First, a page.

indian cinema heritage foundation

Jagjit Singh

  • Real Name: Jagmohan Singh Dhiman
  • Born: February 8, 1941 (Sri Ganganagar, Rajasthan, India)
  • Died: October 10, 2011 (Mumbai, Maharashtra, India)
  • Parents: Amar Singh Dhiman
  • Spouse: Chitra Singh
  • Children: Vivek Singh

Ghazal maestro Jagjit Singh was at the forefront of the 1980s ghazal wave, but the noted singer, composer and musician also made remarkable contributions to film music and devotional music. His rich voice, imbued with its own identity and personality, effortlessly entranced listeners. Some of his most memorable songs include Tum itna jo muskura rahe ho, Hosh walon ko, Woh kagaz ki kashti, Patthar ke khuda, Sarakti jaye hai, Us mod se shuroo, Tum ko dekha toh yeh khayal aaya, Mere dil mein tu hi tu hai, and Chithi na koi sandesh, among many others. After Pandit Ravi Shankar, he is acknowledged as one of independent India's most important, recognised and best-selling artistes, with his popular soundtracks and scores for film and television, as well as his musical interpretation of the works of poets. With more than 40 private albums to his credit, as well as film songs, his voice has enchanted an entire generation of music lovers. In contrast to the image of ghazals and ghazal-singers, he was known to sing peppy Punjabi tappe (folk style from Punjab) numbers, and also joke and interact with his audience in between ghazals during his music concerts. He was conferred the Sahitya Academy Award in 1998, for popularising the work of poet Mirza Ghalib with his score and soundtrack for the eponymous TV series.

He was honoured with the Padma Bhushan, a high-level civilian award by the Indian government, in 2003. 

Born Jagmohan Singh Dhiman on 8 February 1941 in Sri Ganganagar, Rajasthan, he was the third among a family of 11 siblings. He was renamed Jagjit by his father, Amar Singh Dhiman, a government employee, on the advice of his guru. He performed in public for the first time when he was in standard nine, at a kavi sammelan, choosing a philosophical and haunting poem for the occasion. Training under Pandit Chhaganlal Sharma followed by Ustad Jamal Khan of the Sainia gharana for six years, he learned the Khayal, Thumri and Dhrupad forms. Earning an arts degree from DAV College in Jalandhar, he pursued his post-graduate studies at Kurukshetra University in Haryana. Interestingly, he was a brilliant hockey player and was part of his college team. However, when he realise music was his true calling, he chose to concentrate on music alone.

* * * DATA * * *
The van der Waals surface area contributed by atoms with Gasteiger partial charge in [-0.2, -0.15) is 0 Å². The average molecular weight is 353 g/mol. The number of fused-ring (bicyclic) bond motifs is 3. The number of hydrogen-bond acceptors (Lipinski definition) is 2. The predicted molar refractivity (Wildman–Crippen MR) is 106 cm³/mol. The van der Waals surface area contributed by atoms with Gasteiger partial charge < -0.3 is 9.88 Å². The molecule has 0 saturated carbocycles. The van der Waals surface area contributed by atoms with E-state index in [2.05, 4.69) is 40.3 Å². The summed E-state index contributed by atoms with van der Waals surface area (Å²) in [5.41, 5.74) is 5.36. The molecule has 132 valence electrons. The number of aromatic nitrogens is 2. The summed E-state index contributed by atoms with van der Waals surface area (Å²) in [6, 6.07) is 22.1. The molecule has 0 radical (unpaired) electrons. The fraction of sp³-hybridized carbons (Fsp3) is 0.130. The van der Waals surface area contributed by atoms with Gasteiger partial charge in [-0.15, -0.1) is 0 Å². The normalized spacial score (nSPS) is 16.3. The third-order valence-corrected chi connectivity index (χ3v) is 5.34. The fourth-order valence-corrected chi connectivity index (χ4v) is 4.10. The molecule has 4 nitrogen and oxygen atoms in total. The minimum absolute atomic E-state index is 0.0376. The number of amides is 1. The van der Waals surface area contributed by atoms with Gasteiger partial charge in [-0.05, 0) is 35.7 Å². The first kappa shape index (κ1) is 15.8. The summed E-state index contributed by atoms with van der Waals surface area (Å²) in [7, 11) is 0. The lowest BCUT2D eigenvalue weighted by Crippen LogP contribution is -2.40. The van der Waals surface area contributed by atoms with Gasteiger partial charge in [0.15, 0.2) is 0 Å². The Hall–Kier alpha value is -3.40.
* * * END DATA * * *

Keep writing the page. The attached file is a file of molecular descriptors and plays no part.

He reportedly chose DAV College, Jalandhar as the institution waived hostel and tuition fees for talented musician students. Jalandhar's All India Radio (A.I.R.) station, which also carried programmes in classical singing, graded him a 'B' class artiste and granted him six live music segments a year for small payments. While in Jalandhar, he would also compose a welcome song for the visiting president of India, Rajendra Prasad.

In 1961, he arrived in Bombay, keen to find a break in film playback singing. It was to be a difficult struggle… He contacted actor Om Prakash, who received him warmly and introduced him to the famous music directors of the time like Madan Mohan and Shankar-Jaikishan. While Jaikishan apparently liked his voice, he could not offer him a big break. He endured severe financial hardship, before he managed to record two ghazals for an EP (Extended Play, a 1960s gramophone record format) with HMV. To make ends meet, he performed at small mehfils (musical gatherings) and house concerts, also singing at film parties in the hope of getting noticed by a music director. However, there was little hope for a newcomer in the playback scenario at the time. He did not find acceptance in the cliquish and competitive industry, which saw him turn his attention towards the genre of ghazal music instead.